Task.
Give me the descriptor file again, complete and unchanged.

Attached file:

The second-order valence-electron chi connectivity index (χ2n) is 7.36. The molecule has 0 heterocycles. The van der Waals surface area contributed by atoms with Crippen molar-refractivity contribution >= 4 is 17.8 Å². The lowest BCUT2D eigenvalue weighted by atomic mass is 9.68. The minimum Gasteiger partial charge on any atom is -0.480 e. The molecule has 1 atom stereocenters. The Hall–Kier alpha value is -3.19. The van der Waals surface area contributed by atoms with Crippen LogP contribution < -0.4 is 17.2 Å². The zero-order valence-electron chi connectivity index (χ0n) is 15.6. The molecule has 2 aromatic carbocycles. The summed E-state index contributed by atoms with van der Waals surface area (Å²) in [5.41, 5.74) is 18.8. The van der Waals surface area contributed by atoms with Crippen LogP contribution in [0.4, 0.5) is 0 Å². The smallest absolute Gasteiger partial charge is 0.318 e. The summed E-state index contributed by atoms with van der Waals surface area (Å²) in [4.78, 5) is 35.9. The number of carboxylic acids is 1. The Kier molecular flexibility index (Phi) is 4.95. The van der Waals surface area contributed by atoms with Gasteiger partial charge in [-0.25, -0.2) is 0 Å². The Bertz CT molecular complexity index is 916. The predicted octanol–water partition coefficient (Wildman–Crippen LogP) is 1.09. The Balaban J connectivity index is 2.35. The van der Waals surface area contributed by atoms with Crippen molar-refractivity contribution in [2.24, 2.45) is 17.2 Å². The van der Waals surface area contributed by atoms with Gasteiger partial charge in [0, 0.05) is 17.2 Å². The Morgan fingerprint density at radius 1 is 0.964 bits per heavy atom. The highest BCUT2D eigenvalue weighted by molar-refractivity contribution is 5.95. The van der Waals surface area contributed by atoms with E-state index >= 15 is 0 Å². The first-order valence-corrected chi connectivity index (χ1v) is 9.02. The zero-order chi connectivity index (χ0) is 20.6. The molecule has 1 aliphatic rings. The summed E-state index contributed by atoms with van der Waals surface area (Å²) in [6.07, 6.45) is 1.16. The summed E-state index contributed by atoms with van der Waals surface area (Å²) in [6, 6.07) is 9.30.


The second-order valence-electron chi connectivity index (χ2n) is 7.36. The molecule has 0 heterocycles. The van der Waals surface area contributed by atoms with Crippen molar-refractivity contribution >= 4 is 17.8 Å². The lowest BCUT2D eigenvalue weighted by atomic mass is 9.68. The minimum Gasteiger partial charge on any atom is -0.480 e. The molecule has 1 atom stereocenters. The Hall–Kier alpha value is -3.19. The van der Waals surface area contributed by atoms with Crippen LogP contribution < -0.4 is 17.2 Å². The zero-order valence-electron chi connectivity index (χ0n) is 15.6. The molecule has 2 aromatic carbocycles. The summed E-state index contributed by atoms with van der Waals surface area (Å²) in [5.41, 5.74) is 18.8. The van der Waals surface area contributed by atoms with Crippen LogP contribution in [0.4, 0.5) is 0 Å². The smallest absolute Gasteiger partial charge is 0.318 e. The summed E-state index contributed by atoms with van der Waals surface area (Å²) in [4.78, 5) is 35.9. The number of carboxylic acids is 1. The Kier molecular flexibility index (Phi) is 4.95. The van der Waals surface area contributed by atoms with Gasteiger partial charge in [-0.25, -0.2) is 0 Å². The Bertz CT molecular complexity index is 916. The predicted octanol–water partition coefficient (Wildman–Crippen LogP) is 1.09. The Balaban J connectivity index is 2.35. The van der Waals surface area contributed by atoms with Crippen molar-refractivity contribution in [2.24, 2.45) is 17.2 Å². The van der Waals surface area contributed by atoms with Gasteiger partial charge in [0, 0.05) is 17.2 Å². The Morgan fingerprint density at radius 1 is 0.964 bits per heavy atom. The highest BCUT2D eigenvalue weighted by molar-refractivity contribution is 5.95. The van der Waals surface area contributed by atoms with E-state index >= 15 is 0 Å². The first-order valence-corrected chi connectivity index (χ1v) is 9.02. The zero-order chi connectivity index (χ0) is 20.6. The molecule has 1 aliphatic rings. The summed E-state index contributed by atoms with van der Waals surface area (Å²) in [6.07, 6.45) is 1.16. The summed E-state index contributed by atoms with van der Waals surface area (Å²) in [6, 6.07) is 9.30.